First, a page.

Exploring a new feature of 9.2: Index-only scans

We, like other Postgres DBAs worldwide, have been waiting for the 9.2 release for some time, specifically for the index-only scan feature, which will help reduce I/O by preventing unnecessary access to heap data if you only need data from the index.

Besides 9.2 is still in development, it is possible to download a version for testing at http://www.postgresql.org/download/snapshots/ . It's important to note that it doesn’t add new behaviours, but improves the way that indexes are used.

How can we test this feature? We created a ‘big’ table starting with 10 million+ records with random values.

  • Extract a few elements, using a where clause.
  • Use aggregations.
  • Use partitioning plus index only scans.



When is this feature most useful?:

  • When you select only the columns that are specified in the index definition,  including those which are at the condition part of the query.
  • If a vacuum was executed previously. Thus happens because the scan can skip the “heap fetch” if the TID references a heap [table] page on which all tuples are known visible to everybody (src/backend/executor/nodeIndexonlyscan.c).


So, the main table is:


CREATE TABLE lot_of_values AS SELECT i, clock_timestamp() t1, random() r1, random() r2, random() r3, clock_timestamp() + (round(random()*1000)::text || ' days')::interval d1 from generate_series(1,10000000) i(i);
ALTER TABLE lot_of_values ADD PRIMARY KEY(i);

CREATE INDEX CONCURRENTLY ON lot_of_values (d1);



Something interesting: due to some improvements in write performance, we realized that 9.2 demonstrated better timing compared with 9.1.3 (~200k in 9.1, ~170k ms on 9.2). The index creation was slightly better on 9.2.

The table will contain data like this:

stuff=# \x
Expanded display is on.
stuff=# select * from lot_of_values limit 1;
-[ RECORD 1 ]---------------------
i  | 1
t1 | 2012-04-18 08:37:14.426624+00
r1 | 0.571268450468779
r2 | 0.222371176816523
r3 | 0.72282966086641
d1 | 2012-08-17 08:37:14.426713+00


Ok, let’s start with some examples. As we previously explained, we need to specify columns that are only in the index. You can’t use columns from 2 different indexes. The next example is a clear fail:


stuff=# explain select i,  d1 from lot_of_values where round(r1*100) < 10;
             QUERY PLAN                                
---------------------------------------------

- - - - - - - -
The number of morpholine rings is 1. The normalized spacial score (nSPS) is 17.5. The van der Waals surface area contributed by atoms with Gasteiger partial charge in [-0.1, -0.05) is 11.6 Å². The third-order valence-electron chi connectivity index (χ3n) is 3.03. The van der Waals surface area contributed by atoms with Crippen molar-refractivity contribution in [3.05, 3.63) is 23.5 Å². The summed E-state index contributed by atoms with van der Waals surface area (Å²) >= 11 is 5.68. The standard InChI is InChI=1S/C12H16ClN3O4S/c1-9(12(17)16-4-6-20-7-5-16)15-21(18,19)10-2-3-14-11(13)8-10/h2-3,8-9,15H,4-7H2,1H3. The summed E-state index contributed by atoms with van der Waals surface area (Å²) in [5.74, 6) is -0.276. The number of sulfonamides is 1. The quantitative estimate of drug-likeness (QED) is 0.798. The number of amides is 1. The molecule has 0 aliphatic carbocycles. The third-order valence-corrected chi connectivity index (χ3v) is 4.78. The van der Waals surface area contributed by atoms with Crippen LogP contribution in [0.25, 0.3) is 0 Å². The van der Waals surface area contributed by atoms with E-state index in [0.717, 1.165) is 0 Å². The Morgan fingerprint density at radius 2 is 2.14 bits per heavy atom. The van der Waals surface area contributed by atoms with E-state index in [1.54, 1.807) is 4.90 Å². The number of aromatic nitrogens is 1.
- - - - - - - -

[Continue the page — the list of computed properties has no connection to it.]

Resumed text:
Seq Scan on lot_of_values  (cost=0.00..263496.00 rows=3333333 width=12)
  Filter: (round((r1 * 100::double precision)) < 10::double precision)
(2 rows)

stuff=# set enable_seqscan=off;
SET
stuff=# explain select i,  d1 from lot_of_values where round(r1*100) < 10;
                                      QUERY PLAN                                       
---------------------------------------------
Seq Scan on lot_of_values  (cost=10000000000.00..10000263496.00 rows=3333333 width=12)
  Filter: (round((r1 * 100::double precision)) < 10::double precision)
(2 rows)



We don’t have indexes at r1 and it isn’t part of the index!

The next example is another fail, using a column that is defined in another index or directly not defined in any index:


stuff=# explain select i,  d1 from lot_of_values where i between 12345 and 23456;
                                         QUERY PLAN                                           
---------------------------------------------
Index Scan using lot_of_values_pkey on lot_of_values  (cost=0.00..450.83 rows=11590 width=12)
  Index Cond: ((i >= 12345) AND (i <= 23456))
(2 rows)



The next example is the correct case:


stuff=# explain select i from lot_of_values where i between 12345 and 23456;
                                           QUERY PLAN                                             
---------------------------------------------
Index Only Scan using lot_of_values_pkey on lot_of_values  (cost=0.00..450.83 rows=11590 width=4)
  Index Cond: ((i >= 12345) AND (i <= 23456))
(2 rows)



Also, we can try with a non-pk index:


stuff=# explain select min(d1), max(d1) from lot_of_values ;
                                          QUERY PLAN                                                             
---------------------------------------------
Result  (cost=6.93..6.94 rows=1 width=0)
  InitPlan 1 (returns $0)
    ->  Limit  (cost=0.00..3.46 rows=1 width=8)
          ->  Index Only Scan using lot_of_values_d1_idx on lot_of_values  (cost=0.00..34634365.96 rows=10000000 width=8)
                Index Cond: (d1 IS NOT NULL)
  InitPlan 2 (returns $1)
    ->  Limit  (cost=0.00..3.46 rows=1 width=8)
          ->  Index Only Scan Backward using lot_of_values_d1_idx on lot_of_values  (cost=0.00..34634365.96 rows=10000000 width=8)
                Index Cond: (d1 IS NOT NULL)